Should Investors Fear Inflation with the Massive Government Deficit Spending?
John Fischer, CFA®, CFP® | Chief Investment Officer
May 21, 2020
One of the questions I’ve been getting a lot from clients recently is should we be worried about inflation given the trillions of dollars in deficit spending by the government to counter the economic devastation of Covid-19? After all, government spending on various stimulus packages is roughly $2.8 trillion to date, which is expected to push the 2020 federal deficit to $3.7 trillion. The government’s debt is expected to grow to 107% of the country’s annual GDP this year, levels which we haven’t seen since World War II.
- In the short run, the risk of inflation is extremely unlikely – Last week, core inflation (which excludes food and energy) for April came in at an annualized rate of 1.4%. The Fed has targeted 2% core inflation as a level to help maintain sustainable economic growth. It should come as no surprise given the economic shutdown that consumption levels are running well below normal expectations. Overall inflation for April ran even lower at 0.3% due to depressed energy prices. In the short-term, the Fed’s bigger concern is avoiding deflation, not runaway inflation.
- The government has to put the fire out, then worry about smoke damage – The month of April brought record setting unemployment numbers and the steepest declines in retail sales and industrial production. Given the depth of economic pain caused by Covid-19, the government has a responsibility to help people and the economy survive this pandemic. The almost $3 trillion in stimulus spending may increase the risk of inflation down the road but the government needs to put the economic fire out now and then worry about potential smoke damage after the fire has been extinguished.
- The government is using a bazooka instead of a BB gun – During the Great Recession of ’08-’09, the total stimulus spending to support the economy was 4% of total U.S. GDP. Many economists believe the small size of the stimulus package and its slow injection into the economy contributed to a longer recession and slower economic recovery. The government has clearly changed its approach during the current crisis as the near $3 trillion in stimulus spending was executed quickly and its size represents a robust 13% of total U.S. GDP in 2019. The hope by government officials is that the larger stimulus plan can shorten the recession and economic recovery, thereby increasing economic activity faster. The increased economic growth and resulting tax revenues should help the government service its larger debt.
- Haven’t we been here before? – Before the ’08-’09 recession, total government debt as a percentage of US GDP was 62%. Following the end of the recession in 2010, debt had ballooned to more than 90% of GDP in large part due to stimulus spending to help the economy during the recession. Many experts decried the deficit stimulus spending as irresponsible, stating it would lead to strong inflation and hurt the economy down the road. During the past decade, inflation has struggled to get above 2%, reminding us all of the risks of following expert predictions about an uncertain future.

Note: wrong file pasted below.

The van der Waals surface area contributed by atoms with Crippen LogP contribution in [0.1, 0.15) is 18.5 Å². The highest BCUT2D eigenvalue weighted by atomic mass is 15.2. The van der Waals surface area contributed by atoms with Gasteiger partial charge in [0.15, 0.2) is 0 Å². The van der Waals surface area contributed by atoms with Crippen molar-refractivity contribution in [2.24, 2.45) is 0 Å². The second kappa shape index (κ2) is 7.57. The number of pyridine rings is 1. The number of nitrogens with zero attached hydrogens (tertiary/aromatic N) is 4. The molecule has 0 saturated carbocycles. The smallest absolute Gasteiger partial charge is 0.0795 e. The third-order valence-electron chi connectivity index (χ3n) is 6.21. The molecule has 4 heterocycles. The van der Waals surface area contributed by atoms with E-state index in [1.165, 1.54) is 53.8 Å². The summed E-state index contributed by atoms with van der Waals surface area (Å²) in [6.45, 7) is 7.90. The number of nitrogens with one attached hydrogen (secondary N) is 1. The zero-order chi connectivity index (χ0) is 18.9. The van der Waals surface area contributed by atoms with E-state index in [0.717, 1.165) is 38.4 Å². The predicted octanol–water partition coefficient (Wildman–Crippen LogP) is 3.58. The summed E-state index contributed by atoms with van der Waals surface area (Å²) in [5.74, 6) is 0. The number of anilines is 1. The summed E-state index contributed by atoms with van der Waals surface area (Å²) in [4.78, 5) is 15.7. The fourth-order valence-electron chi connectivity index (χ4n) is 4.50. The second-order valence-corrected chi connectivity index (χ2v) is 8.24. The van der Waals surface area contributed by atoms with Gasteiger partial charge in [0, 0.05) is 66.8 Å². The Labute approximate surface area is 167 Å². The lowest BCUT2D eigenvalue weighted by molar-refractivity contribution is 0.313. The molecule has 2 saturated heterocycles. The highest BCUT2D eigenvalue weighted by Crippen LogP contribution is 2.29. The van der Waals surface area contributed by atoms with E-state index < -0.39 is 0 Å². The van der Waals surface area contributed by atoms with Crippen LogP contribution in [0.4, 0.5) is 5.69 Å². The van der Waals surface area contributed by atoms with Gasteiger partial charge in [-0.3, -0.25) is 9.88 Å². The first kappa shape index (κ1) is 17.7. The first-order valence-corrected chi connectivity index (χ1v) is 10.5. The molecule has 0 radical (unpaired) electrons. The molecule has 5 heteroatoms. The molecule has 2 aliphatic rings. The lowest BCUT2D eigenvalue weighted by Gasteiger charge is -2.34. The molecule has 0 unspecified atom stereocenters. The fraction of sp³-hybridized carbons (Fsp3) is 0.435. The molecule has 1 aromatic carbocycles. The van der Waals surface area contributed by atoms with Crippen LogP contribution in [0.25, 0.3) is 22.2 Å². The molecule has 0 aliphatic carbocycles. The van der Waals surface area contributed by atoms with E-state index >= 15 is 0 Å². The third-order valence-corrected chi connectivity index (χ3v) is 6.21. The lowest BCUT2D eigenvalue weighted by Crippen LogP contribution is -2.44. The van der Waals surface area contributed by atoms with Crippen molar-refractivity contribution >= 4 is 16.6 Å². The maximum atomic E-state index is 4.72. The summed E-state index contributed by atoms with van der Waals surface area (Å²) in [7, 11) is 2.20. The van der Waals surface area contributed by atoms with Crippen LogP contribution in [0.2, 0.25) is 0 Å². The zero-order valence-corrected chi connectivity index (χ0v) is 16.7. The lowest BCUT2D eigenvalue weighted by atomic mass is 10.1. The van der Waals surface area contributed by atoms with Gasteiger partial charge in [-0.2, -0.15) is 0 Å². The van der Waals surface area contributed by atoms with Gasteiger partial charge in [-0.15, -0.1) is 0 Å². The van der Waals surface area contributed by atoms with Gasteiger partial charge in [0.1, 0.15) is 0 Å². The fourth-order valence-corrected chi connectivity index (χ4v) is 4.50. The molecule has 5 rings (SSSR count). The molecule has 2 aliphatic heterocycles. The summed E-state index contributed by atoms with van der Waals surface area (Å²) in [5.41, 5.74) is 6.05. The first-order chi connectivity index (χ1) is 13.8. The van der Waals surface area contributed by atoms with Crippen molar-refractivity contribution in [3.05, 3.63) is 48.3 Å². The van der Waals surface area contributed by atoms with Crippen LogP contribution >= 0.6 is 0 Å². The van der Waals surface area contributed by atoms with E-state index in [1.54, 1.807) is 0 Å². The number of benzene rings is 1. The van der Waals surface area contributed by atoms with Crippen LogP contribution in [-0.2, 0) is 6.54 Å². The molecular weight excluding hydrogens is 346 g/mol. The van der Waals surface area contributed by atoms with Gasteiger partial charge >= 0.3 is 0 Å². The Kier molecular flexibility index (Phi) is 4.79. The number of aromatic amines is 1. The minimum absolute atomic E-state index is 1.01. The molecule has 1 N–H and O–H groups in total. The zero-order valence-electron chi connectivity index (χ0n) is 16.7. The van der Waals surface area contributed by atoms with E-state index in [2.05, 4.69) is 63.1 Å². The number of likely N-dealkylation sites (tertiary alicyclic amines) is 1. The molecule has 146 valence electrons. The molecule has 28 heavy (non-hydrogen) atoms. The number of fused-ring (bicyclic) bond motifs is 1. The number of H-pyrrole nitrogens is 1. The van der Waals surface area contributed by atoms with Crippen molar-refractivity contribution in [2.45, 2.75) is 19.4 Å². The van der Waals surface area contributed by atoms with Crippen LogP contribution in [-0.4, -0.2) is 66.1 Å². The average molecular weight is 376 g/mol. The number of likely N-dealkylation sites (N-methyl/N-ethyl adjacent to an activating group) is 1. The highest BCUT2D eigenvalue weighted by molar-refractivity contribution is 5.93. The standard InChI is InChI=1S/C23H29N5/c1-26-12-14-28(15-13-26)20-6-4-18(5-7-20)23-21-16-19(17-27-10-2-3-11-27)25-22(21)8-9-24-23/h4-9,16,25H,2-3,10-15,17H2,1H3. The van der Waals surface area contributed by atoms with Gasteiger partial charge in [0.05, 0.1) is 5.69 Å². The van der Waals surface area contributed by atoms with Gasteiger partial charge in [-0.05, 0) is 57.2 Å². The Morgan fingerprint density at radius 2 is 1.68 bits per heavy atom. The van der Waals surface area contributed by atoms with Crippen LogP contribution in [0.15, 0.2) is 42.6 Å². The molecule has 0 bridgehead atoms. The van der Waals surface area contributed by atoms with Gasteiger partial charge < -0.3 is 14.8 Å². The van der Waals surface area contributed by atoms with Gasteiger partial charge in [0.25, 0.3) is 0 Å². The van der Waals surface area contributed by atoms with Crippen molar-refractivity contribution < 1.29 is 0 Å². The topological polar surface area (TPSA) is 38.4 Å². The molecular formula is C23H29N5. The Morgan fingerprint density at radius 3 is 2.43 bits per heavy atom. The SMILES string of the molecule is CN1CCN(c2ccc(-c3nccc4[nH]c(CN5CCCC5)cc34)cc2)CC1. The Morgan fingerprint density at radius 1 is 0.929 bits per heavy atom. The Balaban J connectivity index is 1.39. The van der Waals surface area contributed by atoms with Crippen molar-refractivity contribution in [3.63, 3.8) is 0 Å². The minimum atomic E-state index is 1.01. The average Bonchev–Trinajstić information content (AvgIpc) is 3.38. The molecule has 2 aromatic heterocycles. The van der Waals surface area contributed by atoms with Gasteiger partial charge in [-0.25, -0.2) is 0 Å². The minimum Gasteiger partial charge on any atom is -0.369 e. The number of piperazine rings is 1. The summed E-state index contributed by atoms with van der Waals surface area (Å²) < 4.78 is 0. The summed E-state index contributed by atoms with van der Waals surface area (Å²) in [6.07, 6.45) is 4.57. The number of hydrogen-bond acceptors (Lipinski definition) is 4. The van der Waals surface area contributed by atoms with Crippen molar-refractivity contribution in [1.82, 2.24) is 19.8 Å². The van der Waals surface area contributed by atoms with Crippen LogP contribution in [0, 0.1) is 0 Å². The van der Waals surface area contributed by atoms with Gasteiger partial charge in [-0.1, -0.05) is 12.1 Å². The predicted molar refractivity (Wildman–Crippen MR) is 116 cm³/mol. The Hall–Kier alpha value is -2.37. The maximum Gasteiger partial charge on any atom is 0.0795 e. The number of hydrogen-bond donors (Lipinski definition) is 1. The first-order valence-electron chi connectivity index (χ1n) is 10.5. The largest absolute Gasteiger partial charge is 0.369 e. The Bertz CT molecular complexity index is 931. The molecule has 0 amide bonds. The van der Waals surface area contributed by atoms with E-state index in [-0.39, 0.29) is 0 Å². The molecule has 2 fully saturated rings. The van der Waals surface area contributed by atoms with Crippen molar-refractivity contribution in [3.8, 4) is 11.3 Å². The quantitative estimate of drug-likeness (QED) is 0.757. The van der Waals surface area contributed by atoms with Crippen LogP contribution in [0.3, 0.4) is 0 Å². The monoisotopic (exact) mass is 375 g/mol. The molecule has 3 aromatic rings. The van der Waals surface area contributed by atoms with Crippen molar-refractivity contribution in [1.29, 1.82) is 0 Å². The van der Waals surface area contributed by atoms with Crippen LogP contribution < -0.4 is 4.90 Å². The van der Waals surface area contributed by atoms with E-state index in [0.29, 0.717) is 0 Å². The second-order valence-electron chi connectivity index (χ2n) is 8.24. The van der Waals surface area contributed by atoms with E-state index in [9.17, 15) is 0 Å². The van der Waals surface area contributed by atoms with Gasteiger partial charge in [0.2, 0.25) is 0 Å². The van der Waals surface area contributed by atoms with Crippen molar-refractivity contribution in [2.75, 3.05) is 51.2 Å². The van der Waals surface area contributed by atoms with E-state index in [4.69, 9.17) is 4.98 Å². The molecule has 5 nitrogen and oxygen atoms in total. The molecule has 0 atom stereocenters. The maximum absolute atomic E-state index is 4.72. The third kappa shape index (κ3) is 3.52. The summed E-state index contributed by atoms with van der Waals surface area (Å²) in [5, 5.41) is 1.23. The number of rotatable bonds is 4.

- Low interest rates reduce the cost of government borrowing – With the 10 year treasury near 0.70% and the 30 year treasury at 1.40%, the annual interest cost of servicing these higher debt levels is extremely manageable relative to total GDP and is reminiscent of the last time total debt was greater than 100% of GDP during World War II when interest rates were at their 20th century lows. The interest costs and repayment of this debt would be much more costly at higher interest rates.
There’s no doubt that increased deficit spending increases the risk of inflation down the road. However, it’s important to remember that as the economy recovers, it’s the Fed’s job to reduce the stimulus (i.e. raise rates) they’ve injected into the economy to promote full employment and stable prices (moderate inflation). If inflation does rise, it will likely be due to a stronger economy, leaving the government in a better position (higher tax revenues) to manage the debt payments or reduce its outstanding debt. But before the government worries about mitigating the smoke damage, they need to put the economic fire out.
Make it a great day,
Disclosure: The opinions voiced in this material are for general information only and should not be construed as personalized investment advice, including the recommendation to engage in a particular investment strategy. Past performances referenced within may not be indicative of future results and may have been impacted by events and economic conditions that will not occur or prevail in the future. The information contained herein has been obtained from sources deemed reliable but is not guaranteed.